I know that (a) Domonic Brown’s broken hand is troublesome; and (b) spring stats should be given almost zero weight, but it’s probably worth noting that the guy who will likely start in right field for the Phillies — Ben Francisco — hit another home run yesterday and is now batting .421/.476/.947 in seven spring training games.
I mean, no, it wouldn’t make me happy if I was Charlie Manuel and I had to pencil Francisco in for 150+ games this year — and Brown certainly has the potential to be a fine ballplayer one day — but Brown didn’t do anything in his brief callup last season, didn’t do anything in winter ball and was atrocious this spring prior to his injury. It’s not crazy to say that he could still use some time in the minors or at least in a limited role for a contending team.
If you’re the Phillies, Brown’s injury could be a blessing in disguise. It could force them to make a move for a right fielder who deserves to play a big role on a contending team. At the very least it could result in the Phillies using a guy in Francisco who — while he isn’t all that likely to slug .947 in the regular season — probably isn’t going to do any worse than Brown would have at his best in 2011.
And heck: since Ruben Amaro is a ninja, maybe he could play some crazy ninja mind trick on some other GM and convince them that Francisco is a .947 slugger and convince him to give up something valuable for him. He’s done more surprising things recently.
You do know what a Maddux is, right? In case you forgot, it’s a complete game shutout in which the starter throws fewer than 100 pitches. Friend of HBT Jason Lukehart invented that little metric and, because Greg Maddux is my favorite player ever, it’s pretty much my favorite stat ever.
In the Yankees-Red Sox game tonight it was Masahiro Tanaka doing the honors, tossing 97-pitch three-hitter in which he only allowed one runner to reach second base to beat Boston 3-0. He only struck out three but he didn’t walk anyone. He retired the last 14 batters he faced.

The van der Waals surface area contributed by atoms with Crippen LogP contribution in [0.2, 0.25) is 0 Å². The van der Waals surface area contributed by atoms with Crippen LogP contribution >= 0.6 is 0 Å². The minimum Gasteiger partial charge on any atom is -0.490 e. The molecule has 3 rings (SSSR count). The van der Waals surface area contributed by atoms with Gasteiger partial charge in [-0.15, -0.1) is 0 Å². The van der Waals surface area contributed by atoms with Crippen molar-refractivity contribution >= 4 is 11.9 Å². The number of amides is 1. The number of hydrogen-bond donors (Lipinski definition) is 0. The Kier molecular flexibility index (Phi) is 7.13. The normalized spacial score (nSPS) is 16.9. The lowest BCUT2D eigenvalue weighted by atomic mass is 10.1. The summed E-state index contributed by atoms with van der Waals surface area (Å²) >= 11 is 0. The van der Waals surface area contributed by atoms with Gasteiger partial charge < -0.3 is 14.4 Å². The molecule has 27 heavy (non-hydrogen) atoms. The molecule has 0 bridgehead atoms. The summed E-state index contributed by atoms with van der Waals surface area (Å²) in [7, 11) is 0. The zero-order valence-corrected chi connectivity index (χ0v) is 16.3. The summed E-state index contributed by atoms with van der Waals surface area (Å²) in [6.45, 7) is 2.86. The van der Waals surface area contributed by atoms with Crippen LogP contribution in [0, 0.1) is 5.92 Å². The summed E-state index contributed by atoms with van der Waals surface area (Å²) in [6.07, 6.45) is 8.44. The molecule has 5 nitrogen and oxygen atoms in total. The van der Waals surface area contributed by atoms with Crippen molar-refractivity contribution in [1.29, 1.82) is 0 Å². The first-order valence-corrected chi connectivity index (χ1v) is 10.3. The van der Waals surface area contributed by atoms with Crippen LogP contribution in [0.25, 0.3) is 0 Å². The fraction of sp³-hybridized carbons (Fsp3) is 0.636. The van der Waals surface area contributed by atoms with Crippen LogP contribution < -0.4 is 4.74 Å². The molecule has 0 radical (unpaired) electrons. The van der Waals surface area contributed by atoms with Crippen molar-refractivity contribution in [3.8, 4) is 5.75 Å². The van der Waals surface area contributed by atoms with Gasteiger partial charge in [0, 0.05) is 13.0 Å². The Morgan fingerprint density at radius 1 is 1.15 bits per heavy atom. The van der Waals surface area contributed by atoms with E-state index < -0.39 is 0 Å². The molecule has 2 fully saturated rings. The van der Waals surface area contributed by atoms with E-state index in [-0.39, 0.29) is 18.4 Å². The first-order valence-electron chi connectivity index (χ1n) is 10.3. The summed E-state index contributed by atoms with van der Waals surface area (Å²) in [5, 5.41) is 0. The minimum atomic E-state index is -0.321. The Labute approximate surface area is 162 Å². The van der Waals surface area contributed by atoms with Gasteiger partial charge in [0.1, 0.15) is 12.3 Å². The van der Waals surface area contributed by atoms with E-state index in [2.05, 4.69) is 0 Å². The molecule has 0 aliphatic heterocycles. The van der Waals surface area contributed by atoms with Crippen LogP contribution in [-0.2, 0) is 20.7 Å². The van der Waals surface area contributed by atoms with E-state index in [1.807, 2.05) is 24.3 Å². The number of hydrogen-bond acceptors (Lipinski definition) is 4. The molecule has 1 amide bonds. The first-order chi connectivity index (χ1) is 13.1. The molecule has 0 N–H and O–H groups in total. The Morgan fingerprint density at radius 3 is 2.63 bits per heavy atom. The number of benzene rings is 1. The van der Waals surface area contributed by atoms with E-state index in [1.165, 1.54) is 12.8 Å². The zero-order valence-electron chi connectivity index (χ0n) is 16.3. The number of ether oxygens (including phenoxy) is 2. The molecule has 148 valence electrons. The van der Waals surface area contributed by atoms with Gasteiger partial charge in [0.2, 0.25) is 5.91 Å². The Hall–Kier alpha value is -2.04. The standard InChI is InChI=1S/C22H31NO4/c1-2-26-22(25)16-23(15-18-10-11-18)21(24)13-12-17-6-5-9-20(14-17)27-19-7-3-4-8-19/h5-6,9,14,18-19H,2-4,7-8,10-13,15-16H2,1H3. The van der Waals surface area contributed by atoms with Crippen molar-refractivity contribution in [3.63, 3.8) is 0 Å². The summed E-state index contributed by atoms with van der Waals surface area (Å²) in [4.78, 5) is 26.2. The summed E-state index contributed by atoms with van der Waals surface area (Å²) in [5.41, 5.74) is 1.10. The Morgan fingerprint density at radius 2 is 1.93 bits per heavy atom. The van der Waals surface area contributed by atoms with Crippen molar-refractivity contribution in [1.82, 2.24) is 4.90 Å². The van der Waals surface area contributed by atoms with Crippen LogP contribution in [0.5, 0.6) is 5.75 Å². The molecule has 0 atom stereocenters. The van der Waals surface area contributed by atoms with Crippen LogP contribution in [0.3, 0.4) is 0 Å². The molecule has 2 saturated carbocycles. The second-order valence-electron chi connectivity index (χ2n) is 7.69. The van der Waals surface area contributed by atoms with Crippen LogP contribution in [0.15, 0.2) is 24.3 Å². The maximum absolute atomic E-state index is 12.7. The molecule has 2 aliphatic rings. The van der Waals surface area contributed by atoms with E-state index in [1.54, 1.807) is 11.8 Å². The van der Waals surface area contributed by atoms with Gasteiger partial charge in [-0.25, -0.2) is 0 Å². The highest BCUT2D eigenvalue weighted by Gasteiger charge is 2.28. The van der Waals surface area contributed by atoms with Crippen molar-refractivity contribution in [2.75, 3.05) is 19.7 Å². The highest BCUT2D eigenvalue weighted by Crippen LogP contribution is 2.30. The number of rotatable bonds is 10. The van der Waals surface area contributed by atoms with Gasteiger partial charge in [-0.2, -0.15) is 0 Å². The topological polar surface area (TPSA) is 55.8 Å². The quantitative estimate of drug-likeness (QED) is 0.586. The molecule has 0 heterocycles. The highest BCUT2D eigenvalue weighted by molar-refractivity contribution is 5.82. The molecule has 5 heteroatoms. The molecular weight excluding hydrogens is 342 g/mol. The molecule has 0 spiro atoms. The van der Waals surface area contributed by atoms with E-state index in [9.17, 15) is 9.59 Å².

Chris Sale was no slouch himself, striking out ten in eight innings. He’s pitched great this year but he’s not getting any help. The Sox have only scored four runs in his five starts. Boston has scored only 13 runs in their last seven games. They’ve been shut out three times in the past seven. They scored more runs than anyone last year, by the way.
The game only took two hours and twenty-one minutes. Or, like, half the time of a Yankees-Red Sox game in the early 2000s. Progress, people. We’re making progress.
Nick Piecoro of the Arizona Republic reports that Diamondbacks pitcher Shelby Miller has a tear in his ulnar collateral ligament and is considering undergoing Tommy John surgery. Surgery would end Miller’s 2017 season and would cut into a significant portion — if not all — of his 2018 season as well.
Miller sent his MRI results to Dr. Neal ElAttrache and Dr. James Andrews for second and third opinions, respectively. He could choose to rehab his elbow rather than undergo surgery, but that comes with its own set of positives and negatives.
Miller lasted only four-plus innings in his most recent start on Sunday and carries a 4.09 ERA on the season, his second with the Diamondbacks. His time in Arizona has not gone well.